Economists tell us that the Great Recession ended in June 2009. Since then, the national economy has expanded, although at a modest rate.
However, during the past 4 years, the rate of students from low-income families in Sterling, Rock Falls and Dixon has not declined, according to the Illinois State Board of Education.
Rather, it has risen.
At Dixon Public Schools, the number of low-income students rose from 39 percent to 49 percent of the student population.
Rock Falls High School saw the rate of low-income students rise from 43 to 56 percent.
Sterling Public Schools saw its rate rise from 45 to 58 percent.
And Rock Falls Elementary Schools saw its rate rise from 67 to 77 percent.
Illinois as a whole saw the low-income student rate rise from 43 to 50 percent, meaning that Dixon schools are barely below the state average, while Sterling and Rock Falls schools are significantly above.
The numbers point to the challenge faced by local educators to give a sound, 21st-century education to all students. Studies show that boys and girls who live in low-income families are at a disadvantage because of economic stresses, even though some are able to do well.
Still, research released earlier this year about rising poverty in Illinois, by the Social IMPACT Research Center in Chicago, pointed out a stark fact: Low-income students are less likely to graduate from high school.
Statistics show that students in Lee and Whiteside county high schools have the same graduation rate: 83.2 percent. However, for low-income students, the high school graduation rate was 72.3 percent in Lee County, and 76.3 percent in Whiteside.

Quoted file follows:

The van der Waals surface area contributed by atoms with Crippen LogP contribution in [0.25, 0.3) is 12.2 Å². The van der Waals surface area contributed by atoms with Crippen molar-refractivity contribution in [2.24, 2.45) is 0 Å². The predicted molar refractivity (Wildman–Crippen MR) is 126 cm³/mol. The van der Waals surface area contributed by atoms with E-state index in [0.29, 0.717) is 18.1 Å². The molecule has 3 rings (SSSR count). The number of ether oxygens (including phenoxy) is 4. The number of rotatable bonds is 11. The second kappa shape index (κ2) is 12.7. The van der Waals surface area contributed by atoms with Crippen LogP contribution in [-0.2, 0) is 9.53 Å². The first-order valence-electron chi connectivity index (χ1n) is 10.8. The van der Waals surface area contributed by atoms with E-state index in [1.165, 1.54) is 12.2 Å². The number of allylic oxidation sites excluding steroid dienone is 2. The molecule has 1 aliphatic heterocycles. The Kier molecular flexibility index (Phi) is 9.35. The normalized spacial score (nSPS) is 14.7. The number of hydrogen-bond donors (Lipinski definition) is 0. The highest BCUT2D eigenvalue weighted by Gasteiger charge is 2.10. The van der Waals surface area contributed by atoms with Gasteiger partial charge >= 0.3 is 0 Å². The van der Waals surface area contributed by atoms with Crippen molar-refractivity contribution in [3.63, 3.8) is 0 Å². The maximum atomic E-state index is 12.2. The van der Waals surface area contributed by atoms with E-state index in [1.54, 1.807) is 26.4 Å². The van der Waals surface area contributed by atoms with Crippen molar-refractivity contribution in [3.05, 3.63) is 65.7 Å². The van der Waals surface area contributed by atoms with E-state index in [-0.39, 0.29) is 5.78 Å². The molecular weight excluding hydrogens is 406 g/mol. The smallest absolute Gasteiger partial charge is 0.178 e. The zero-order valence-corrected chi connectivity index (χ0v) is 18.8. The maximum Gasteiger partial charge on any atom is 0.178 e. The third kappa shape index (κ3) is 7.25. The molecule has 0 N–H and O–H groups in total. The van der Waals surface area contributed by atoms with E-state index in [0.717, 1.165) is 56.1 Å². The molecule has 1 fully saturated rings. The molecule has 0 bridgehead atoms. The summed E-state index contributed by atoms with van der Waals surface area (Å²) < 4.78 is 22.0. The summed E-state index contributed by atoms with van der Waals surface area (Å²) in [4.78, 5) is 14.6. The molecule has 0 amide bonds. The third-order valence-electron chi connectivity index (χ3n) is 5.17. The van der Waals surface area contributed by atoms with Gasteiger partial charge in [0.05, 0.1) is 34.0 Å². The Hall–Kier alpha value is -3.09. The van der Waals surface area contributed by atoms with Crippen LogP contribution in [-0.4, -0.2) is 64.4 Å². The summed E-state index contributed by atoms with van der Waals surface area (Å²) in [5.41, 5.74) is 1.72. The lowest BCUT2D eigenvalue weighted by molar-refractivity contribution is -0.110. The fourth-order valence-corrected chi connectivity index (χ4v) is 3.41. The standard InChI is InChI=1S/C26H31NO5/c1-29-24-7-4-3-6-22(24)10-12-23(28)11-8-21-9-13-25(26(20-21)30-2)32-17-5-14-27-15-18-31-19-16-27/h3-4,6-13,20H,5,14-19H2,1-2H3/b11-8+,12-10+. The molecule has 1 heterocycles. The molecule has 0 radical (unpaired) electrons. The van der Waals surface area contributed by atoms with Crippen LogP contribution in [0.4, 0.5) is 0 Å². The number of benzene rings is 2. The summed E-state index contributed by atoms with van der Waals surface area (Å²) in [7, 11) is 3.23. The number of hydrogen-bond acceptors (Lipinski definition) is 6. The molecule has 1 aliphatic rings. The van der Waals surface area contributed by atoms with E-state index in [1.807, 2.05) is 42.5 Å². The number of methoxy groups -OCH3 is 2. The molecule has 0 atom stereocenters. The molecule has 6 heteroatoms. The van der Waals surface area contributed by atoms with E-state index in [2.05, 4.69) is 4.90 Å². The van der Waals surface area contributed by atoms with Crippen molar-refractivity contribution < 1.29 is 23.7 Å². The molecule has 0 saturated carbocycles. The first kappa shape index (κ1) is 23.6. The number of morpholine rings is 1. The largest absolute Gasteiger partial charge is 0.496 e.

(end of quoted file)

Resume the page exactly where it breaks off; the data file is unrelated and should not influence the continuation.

Without high school diplomas, dropouts will learn the hard way that the doors of economic opportunity are much more likely to remain closed.
The numbers are also indicative of the local economy in general.
What they indicate is troubling.
When more child-rearing families are low-income, those families won’t have as much discretionary income to spend within the local economy, after the necessities – food, clothing and shelter – are paid for.
Thus, less money will circulate through the local economy to buy the various goods and services provided by local businesses. That puts increased financial pressure on those local businesses themselves.
Local charities find the demand for their services going up as well. We’ve heard of several food banks that are serving more clients.
The national jobless rate has declined to 7 percent, but the Illinois jobless rate is higher, at 8.3 percent. Whiteside County’s jobless rate is also 8.3 percent, while Lee’s is 8.8 percent.
Until more local people have good-paying jobs, low-income families will continue to struggle, as will schools and the entire Sauk Valley economy.
The situation points to the continued need to promote economic development while reacting to the changing global economy.
Santa Claus, if you’re listening, what the region could really use this Christmas is a stronger economy.